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Jones v. Lincoln Electric Co.

United States Court of Appeals for the Seventh Circuit
188 F.3d 709 (7th Cir. 1999)


Jones (plaintiff) sued welding rod manufacturers and distributors (defendants), claiming he suffered brain damage from exposure to manganese released by the rods. The defendants’ expert, Dr. Eager, testified about his joint research with Professors Brain and Ulrich on welding fumes’ toxicity on animal lungs. Jones presented evidence that Eager was not a toxicologist or physiology expert, and the research on welding fumes’ effects on lungs was not relevant to neurological damage. However, only Jones’s expert testified he suffered from manganism; other doctors diagnosed him with idiopathic Parkinson’s disease. The jury found for the defendants. Jones moved for relief from the verdict based on newly discovered evidence that Eager testified falsely, under Federal Rule of Civil Procedure (FRCP) 60(b)(2). Jones claimed: (1) in a later deposition, Brain said he never conducted “joint research” with Eager; (2) Eager “materially mischaracterized” research findings; and (3) the study looked at lung cancer deaths, not neurological impacts. The district court determined Eager had not “materially mischaracterized” his involvement in the research; rather, Brain subjectively believed greater participation was required for “joint research.” The district court concluded Brain had different opinions about the results, but that did not mean Eager’s testimony was false. The district court refused to grant relief under FRCP 60(b)(2) related to the study, because Jones was aware of the study during trial. Because the district court did not believe a new trial without Eager’s testimony would yield a different result, it denied Jones’ motion. Jones appealed.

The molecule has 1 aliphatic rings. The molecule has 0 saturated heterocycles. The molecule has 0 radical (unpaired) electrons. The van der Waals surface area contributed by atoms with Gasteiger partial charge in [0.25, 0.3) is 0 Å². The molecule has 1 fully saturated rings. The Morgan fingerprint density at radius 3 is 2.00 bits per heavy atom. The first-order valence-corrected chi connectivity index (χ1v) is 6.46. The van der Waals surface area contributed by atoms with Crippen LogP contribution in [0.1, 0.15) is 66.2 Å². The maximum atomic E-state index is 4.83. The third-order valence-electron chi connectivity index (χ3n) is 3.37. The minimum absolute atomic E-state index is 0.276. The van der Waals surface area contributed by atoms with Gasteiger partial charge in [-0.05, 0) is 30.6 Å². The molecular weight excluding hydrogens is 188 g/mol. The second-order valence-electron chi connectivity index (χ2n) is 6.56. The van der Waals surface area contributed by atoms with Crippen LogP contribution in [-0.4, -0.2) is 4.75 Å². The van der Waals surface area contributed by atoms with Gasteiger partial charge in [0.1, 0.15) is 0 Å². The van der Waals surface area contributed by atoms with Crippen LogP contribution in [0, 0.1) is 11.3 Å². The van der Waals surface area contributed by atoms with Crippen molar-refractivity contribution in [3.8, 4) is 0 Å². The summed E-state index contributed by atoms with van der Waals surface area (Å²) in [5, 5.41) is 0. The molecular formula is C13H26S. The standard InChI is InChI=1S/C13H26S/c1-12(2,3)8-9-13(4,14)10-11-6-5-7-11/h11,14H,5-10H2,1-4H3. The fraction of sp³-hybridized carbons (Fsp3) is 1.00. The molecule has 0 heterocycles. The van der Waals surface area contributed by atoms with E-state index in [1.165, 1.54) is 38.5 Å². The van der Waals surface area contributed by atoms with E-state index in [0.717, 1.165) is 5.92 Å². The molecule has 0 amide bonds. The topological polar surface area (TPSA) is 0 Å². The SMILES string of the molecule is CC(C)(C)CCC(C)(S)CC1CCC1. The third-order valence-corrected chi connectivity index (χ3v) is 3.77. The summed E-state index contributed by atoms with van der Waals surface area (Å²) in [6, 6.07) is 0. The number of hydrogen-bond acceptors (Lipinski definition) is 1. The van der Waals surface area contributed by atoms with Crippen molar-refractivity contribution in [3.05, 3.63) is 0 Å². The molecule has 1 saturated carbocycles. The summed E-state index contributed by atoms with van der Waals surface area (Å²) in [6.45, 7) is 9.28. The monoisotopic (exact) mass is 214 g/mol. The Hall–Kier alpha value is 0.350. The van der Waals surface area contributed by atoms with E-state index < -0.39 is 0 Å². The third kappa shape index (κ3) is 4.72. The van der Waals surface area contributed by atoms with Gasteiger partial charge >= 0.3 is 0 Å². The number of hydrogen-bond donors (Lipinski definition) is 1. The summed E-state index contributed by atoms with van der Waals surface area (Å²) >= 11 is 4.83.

Rule of Law


Holding and Reasoning (Kanne, J.)

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